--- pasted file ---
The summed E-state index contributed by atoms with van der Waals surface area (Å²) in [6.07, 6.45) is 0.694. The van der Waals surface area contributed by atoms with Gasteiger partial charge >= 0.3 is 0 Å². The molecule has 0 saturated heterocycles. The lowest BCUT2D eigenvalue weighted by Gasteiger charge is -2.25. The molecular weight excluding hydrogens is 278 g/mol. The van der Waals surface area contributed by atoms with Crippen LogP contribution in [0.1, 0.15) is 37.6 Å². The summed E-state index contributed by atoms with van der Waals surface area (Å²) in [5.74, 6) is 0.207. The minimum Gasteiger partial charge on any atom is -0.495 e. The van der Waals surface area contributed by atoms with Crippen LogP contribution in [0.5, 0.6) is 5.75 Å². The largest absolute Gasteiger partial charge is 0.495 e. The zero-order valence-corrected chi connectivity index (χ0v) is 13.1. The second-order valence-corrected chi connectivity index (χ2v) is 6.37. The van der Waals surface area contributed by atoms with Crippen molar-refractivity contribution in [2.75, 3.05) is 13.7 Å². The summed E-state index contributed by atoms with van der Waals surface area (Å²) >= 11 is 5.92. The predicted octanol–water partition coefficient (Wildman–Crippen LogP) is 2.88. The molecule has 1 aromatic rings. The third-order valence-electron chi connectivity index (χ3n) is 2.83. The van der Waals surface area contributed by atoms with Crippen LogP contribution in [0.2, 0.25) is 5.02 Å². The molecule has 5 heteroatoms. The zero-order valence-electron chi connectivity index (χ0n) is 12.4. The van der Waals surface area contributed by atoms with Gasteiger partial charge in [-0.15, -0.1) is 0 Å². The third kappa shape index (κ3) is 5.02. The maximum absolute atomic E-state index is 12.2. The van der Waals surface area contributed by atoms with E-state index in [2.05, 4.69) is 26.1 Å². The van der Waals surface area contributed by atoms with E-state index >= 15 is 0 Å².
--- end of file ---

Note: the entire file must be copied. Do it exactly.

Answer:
The summed E-state index contributed by atoms with van der Waals surface area (Å²) in [6.07, 6.45) is 0.694. The van der Waals surface area contributed by atoms with Gasteiger partial charge >= 0.3 is 0 Å². The molecule has 0 saturated heterocycles. The lowest BCUT2D eigenvalue weighted by Gasteiger charge is -2.25. The molecular weight excluding hydrogens is 278 g/mol. The van der Waals surface area contributed by atoms with Crippen LogP contribution in [0.1, 0.15) is 37.6 Å². The summed E-state index contributed by atoms with van der Waals surface area (Å²) in [5.74, 6) is 0.207. The minimum Gasteiger partial charge on any atom is -0.495 e. The van der Waals surface area contributed by atoms with Crippen LogP contribution in [0.5, 0.6) is 5.75 Å². The largest absolute Gasteiger partial charge is 0.495 e. The zero-order valence-corrected chi connectivity index (χ0v) is 13.1. The second-order valence-corrected chi connectivity index (χ2v) is 6.37. The van der Waals surface area contributed by atoms with Crippen molar-refractivity contribution in [2.75, 3.05) is 13.7 Å². The summed E-state index contributed by atoms with van der Waals surface area (Å²) >= 11 is 5.92. The predicted octanol–water partition coefficient (Wildman–Crippen LogP) is 2.88. The molecule has 1 aromatic rings. The third-order valence-electron chi connectivity index (χ3n) is 2.83. The van der Waals surface area contributed by atoms with Crippen LogP contribution in [0.2, 0.25) is 5.02 Å². The molecule has 5 heteroatoms. The zero-order valence-electron chi connectivity index (χ0n) is 12.4. The van der Waals surface area contributed by atoms with Gasteiger partial charge in [-0.15, -0.1) is 0 Å². The third kappa shape index (κ3) is 5.02. The maximum absolute atomic E-state index is 12.2. The van der Waals surface area contributed by atoms with E-state index in [2.05, 4.69) is 26.1 Å². The van der Waals surface area contributed by atoms with E-state index >= 15 is 0 Å².